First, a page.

the cost of development: others would also participate. The problem is intellectual
property, that is, OpenOffice.org's. At present, Sun holds copyright and contributors
sign a joint copyright assignment form that jointly assigns copyright to Sun,
but for a foundation to work, it would have to hold it. For what it's worth,
I'm actively raising the idea of a foundation at this year's OpenOffice.org
getting back to your question, should Sun withdraw support, I doubt very much
that the actual project as such would ever disappear or go away or lose its
integrity. And that's partly because of size right now. We have over 200,000
registered members, but let's assume that 100,000 are bogus —duplications, mistakes,
etc. That still leaves over 100,000 people. We have thousands of contributors
in all sorts of different languages from all over the world. We have a lot of
government interest, we have small and large corporate interest; corporations,
people, and governments are interested for the reasons I've mentioned before,
because OpenOffice.org is good software and is also open source. Free, as in
gratis, too. What would you say to a person that decides to start a new project,
say CRM, and wants to take the open source route in developing it?
kind of advice do you give them to get it off the ground, to get it going, because
it sounds to me like what you're saying is one of the saving graces for OpenOffice.org
is its immense reach. That even if Sun is gone, there are so many people involved
in it now that that massive community, is kind of the crux of it—how do you
start from scratch?
just actually gave a couple presentations on exactly this topic. Of course people
are seriously curious about it. Keep in mind that Sun's OpenOffice.org is a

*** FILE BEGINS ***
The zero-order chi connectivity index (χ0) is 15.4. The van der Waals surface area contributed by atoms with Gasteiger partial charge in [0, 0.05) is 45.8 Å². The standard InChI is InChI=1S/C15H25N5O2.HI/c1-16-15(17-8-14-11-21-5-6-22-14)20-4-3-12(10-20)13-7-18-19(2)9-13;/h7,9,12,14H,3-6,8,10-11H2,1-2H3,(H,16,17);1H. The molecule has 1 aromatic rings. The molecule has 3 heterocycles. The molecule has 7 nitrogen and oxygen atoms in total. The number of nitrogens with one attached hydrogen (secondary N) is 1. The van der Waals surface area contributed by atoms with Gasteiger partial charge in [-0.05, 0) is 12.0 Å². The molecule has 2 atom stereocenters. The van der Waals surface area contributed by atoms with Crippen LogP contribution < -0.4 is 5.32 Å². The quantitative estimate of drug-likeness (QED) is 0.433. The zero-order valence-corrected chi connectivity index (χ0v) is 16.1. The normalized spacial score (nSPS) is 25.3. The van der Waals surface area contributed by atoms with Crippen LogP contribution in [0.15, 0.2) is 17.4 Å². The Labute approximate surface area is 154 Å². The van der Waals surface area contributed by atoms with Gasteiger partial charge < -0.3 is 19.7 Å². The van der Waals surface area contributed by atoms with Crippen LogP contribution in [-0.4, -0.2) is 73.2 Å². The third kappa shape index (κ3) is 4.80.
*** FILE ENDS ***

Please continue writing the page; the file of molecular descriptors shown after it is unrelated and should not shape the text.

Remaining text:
sponsored project, so we started off far larger than an open source project
is likely to become right off the bat. For someone who just started with a small
thing, say CRM, as you're suggesting, the likely scenario is that they're starting
with two or three others, at most, all have contributed to a clever application
that they have licensed under an open source license, and they decide to start
a project on SourceForge and hope that people will come to it and contribute.
They may be perfectly happy probably if no one at all comes, and just delighted
if somebody comes by, signs up on the lists, and contributes patches. The reason
they may be perfectly happy if no one comes is that having a project with only
two or three is actually a standard size for many open source projects. If you
look at say NeoOffice/J, which is the Mac OS X derivative of OpenOffice.org
that works perfectly well with the Apple system, that started as one independent
developer who then started collaborating with several other OpenOffice.org for
Mac OS X developers, and so the core team has grown, but it's now maybe three
people, four people and doing great. As well, even the Mac OS X (X11) port of
OpenOffice.org started with just two people working basically side-by-side in
their spare time and communicating intensely via IM.
many open source projects you don't need very many people but how do you get
people if you do want them, and second, how do you advertise your product so
that people can be aware of it?
hanging your shingle out on SourceForge has some problems. One, there are about
tens of thousands of them so your own particular project can easily get bypassed.
There's no distinction. Yes, it's free to do, and yes, that's great, and they
do a whole bunch of apparatus for you, and that's great for small projects,
but the sheer welter of numbers makes it difficult to distinguish your project
from anyone else's. Second, and this is as much a marketing as managerial problem,
what happens if you're doing something that somebody else is doing, only slightly
different? You have a problem from the very beginning of people splitting their
interests and having this inability to evaluate one technology over another
technology. Third, how do you actually attract developers if you're somewhat
different, and your technology is interesting but you don't have a clear message
or something like that?
answer would be to do some simple marketing. I do not mean to be glitzy or fake
or deceptive. I mean to make the effort of broadcasting to others—and, if relevant,
possible end users—what you are doing. But I also mean to utilize the existing
news apparatuses. I mean: write press releases, give interviews, presentations,
and so on. Try also to distinguish your presence so that you have a web space
that has the tools you need but won't be lost in a morass of similar projects.
You know, SourceForge is perfectly fine, it's just very difficult distinguishing